While polyethylene glycol (PEG) has been used as a solvent medium in various reactions, such reactions have typically not involved a process which is entirely “green.” That is, the PEG is often combined with a VOC and/or the product is separated with a VOC.

What is needed is a more convenient solvent medium in which to conduct entirely “green” chemical reactions.

SUMMARY

A method for preparing a product of a chemical reaction is provided herein. The method comprises conducting the chemical reaction in a solvent medium of one or more liquid nonionic surfactant(s). Preferably, the method also includes separating the surfactant from the product without the use of a volatile organic compound.

The method advantageously employs green chemistry techniques, thereby avoiding the problems associated with the use of VOCs.

DETAILED DESCRIPTION OF PREFERRED EMBODIMENT(S)

The method of the invention employs one or more liquid nonionic surfactants as the solvent medium in which a chemical reaction is conducted. Thereafter, the surfactant is preferably separated from the reaction product without the use of volatile organic compound(s).

Preferred liquid nonionic surfactants suitable for use as solvent media in the invention include poly(alkylene oxide) nonionic amphiphiles. Particularly preferred solvents include poly(ethylene oxide) alcohols having the general formula CmH2m+1(OCH2CH2)nOH, which is commonly shortened to CmEn, wherein preferable values for m can range from about 2 to about 25 and preferable values for n can range from about 1 to about 50. More preferably, m can range from about 5 to about 15 and n can range from about 1 to about 20. Most preferably, m can range from about 8 to about 10 and n can range from about 1 to about 10. The weight average molecular weight Mw of the nonionic surfactant preferably ranges from about 100 to about 2,500 g/mol, more preferably from about 120 to about 1,100 g/mol, and most preferably from about 150 to about 600 g/mol. The vapor pressure of such liquid surfactants is negligible, typically below 10−9 torr at 25° C. Thus, there is no substantial release of the surfactant into the environment by vaporization. Also, the poly(alkylene oxide) alcohol surfactants of the invention are relatively non-toxic and biodegradable. Moreover, the chemical reaction can be performed in closed containment vessels without creating hazardous high pressure conditions.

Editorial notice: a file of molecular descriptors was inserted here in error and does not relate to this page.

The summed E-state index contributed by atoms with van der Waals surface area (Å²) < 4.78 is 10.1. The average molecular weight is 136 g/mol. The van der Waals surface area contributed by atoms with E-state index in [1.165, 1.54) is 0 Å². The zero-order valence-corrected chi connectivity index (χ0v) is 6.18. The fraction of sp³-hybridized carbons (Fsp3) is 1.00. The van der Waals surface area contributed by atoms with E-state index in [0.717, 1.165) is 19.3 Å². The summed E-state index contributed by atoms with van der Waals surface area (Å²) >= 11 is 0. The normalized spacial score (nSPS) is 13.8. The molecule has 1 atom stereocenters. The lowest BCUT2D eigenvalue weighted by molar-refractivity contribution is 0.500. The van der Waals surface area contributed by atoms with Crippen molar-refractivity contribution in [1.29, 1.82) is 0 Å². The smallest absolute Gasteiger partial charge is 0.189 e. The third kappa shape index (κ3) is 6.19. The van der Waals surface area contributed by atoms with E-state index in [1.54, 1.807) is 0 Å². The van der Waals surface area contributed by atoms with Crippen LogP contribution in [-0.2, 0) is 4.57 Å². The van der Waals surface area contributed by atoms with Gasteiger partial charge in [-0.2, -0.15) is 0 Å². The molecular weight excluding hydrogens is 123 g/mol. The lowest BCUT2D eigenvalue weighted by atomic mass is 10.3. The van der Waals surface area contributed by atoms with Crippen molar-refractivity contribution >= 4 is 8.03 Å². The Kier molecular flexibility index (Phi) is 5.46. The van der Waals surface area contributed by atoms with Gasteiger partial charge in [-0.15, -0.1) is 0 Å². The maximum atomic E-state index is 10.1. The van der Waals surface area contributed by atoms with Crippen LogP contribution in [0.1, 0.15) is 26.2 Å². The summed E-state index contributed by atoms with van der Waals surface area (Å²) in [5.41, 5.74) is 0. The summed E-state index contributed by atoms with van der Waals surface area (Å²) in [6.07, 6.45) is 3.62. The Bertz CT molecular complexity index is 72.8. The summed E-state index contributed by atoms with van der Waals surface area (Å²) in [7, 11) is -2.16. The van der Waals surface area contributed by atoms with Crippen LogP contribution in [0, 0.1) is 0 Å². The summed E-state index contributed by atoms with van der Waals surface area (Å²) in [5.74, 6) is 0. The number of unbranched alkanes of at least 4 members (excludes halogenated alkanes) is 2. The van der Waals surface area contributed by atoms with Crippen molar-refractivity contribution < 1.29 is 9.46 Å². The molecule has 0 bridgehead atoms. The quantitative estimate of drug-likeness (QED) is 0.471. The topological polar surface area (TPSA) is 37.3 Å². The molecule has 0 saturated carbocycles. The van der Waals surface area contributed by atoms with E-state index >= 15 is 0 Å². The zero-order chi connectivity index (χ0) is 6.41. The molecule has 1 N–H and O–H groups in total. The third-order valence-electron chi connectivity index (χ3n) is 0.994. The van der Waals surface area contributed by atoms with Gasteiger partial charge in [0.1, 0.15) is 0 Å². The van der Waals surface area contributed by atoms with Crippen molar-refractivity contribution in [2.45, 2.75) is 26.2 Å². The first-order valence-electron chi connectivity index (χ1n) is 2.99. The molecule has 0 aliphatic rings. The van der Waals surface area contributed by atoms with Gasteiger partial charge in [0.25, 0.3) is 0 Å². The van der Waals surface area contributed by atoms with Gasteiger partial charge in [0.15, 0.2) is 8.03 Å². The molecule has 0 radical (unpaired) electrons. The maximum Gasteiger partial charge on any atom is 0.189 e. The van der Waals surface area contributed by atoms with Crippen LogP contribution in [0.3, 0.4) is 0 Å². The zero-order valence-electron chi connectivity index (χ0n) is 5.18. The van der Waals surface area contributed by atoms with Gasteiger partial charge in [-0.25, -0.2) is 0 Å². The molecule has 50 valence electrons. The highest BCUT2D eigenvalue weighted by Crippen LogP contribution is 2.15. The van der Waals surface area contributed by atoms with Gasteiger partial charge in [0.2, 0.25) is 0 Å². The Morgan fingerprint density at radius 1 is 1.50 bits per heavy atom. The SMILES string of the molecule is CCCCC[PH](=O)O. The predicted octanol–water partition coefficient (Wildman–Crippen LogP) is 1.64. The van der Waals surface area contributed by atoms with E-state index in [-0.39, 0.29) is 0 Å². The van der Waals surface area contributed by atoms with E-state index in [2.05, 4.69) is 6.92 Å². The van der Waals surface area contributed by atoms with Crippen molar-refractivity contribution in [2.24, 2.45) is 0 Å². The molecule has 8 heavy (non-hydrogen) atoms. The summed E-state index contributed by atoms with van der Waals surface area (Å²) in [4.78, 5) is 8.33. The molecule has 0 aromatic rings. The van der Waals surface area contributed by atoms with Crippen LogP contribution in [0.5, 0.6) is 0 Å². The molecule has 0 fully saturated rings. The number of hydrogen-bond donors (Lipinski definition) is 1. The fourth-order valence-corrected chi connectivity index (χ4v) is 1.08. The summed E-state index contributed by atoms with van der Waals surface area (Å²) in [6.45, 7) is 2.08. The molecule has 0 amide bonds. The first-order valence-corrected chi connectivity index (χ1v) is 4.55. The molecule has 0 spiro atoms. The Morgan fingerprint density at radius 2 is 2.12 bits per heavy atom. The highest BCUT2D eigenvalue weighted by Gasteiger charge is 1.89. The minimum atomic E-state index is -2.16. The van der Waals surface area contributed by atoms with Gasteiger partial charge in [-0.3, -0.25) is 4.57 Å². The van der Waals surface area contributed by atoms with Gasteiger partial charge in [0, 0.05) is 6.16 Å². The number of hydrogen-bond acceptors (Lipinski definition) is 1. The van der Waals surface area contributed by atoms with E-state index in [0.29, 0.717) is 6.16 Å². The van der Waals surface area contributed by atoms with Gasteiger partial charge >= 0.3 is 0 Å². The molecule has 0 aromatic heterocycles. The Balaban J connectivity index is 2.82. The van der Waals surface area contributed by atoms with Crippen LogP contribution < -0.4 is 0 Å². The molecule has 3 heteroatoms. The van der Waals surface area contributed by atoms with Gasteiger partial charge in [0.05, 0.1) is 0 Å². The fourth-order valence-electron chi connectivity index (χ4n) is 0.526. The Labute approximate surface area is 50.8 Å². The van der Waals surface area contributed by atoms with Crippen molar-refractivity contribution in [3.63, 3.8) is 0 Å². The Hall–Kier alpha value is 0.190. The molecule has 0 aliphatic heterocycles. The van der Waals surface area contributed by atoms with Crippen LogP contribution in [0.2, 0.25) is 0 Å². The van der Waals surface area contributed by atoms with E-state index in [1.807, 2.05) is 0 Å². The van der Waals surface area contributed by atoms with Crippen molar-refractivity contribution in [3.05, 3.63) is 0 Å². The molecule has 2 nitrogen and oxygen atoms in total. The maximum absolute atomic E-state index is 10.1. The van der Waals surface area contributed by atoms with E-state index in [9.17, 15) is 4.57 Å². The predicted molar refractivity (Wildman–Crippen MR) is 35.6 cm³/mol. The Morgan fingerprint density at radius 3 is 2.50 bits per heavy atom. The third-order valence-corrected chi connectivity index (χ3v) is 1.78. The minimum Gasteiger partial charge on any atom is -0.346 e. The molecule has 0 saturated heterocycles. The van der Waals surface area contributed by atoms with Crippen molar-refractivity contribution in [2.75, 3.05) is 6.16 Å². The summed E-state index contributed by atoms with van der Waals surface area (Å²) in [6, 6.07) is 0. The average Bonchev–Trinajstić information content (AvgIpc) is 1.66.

Unlike PEG solvent systems, the nonionic surfactants of the invention are amphiphilic. The surfactant molecules typically have a lipophilic portion and a hydrophilic portion. With the CmEn type surfactants the Cm portion is lipophilic and non-polar, and the En portion is hydrophilic and polar. Unlike the CmEn type surfactants, PEG has only the En portion and is not a surfactant. The CmEn surfactants of the invention are able to dissolve a wide variety of both polar and non-polar substances, thereby maintaining a single phase system for conducting the reaction. That is, reactants do not have to cross a phase boundary and the reaction rate is not limited by transport through a phase boundary.

In the event that reactions are sensitive to the presence of water and that the liquid nonionic surfactant is hygroscopic, it is preferred that water be removed so that the nonionic liquid surfactant is substantially anhydrous when used as the solvent medium.

Any chemical reaction can be performed in accordance with the method of the invention provided that the reactants are soluble or dispersible in the nonionic liquid surfactant and do not chemically react with the nonionic surfactant under the reaction conditions. By way of illustration, suitable reactions include, but are not limited to, Diels-Alder reaction, Heck synthesis, polymerization reactions, nucleophilic substitution reactions, hydrogenation reactions (e.g., hydrogenation of alkynes to cis-olefins) aldol reactions, condensation reactions, Bayliss-Hillman reaction, Suzuki reaction, allylation reaction, deprotection reactions, and the like.

Separation of the surfactant solvent medium from the resulting reaction product is preferably performed without the use of any VOC. In one embodiment, the surfactant is removed by the addition of water, in which the reaction products are typically insoluble. In the event that the surfactant tends to solubilize the reaction product into the water phase by formation of micelles, it may be necessary to keep the concentration of surfactant below the critical micelle formation concentration by adding sufficient water. For water and poly(ethylene oxide) alcohol CmEn type surfactants, that concentration can be about 0.05 mass percent of surfactant to water.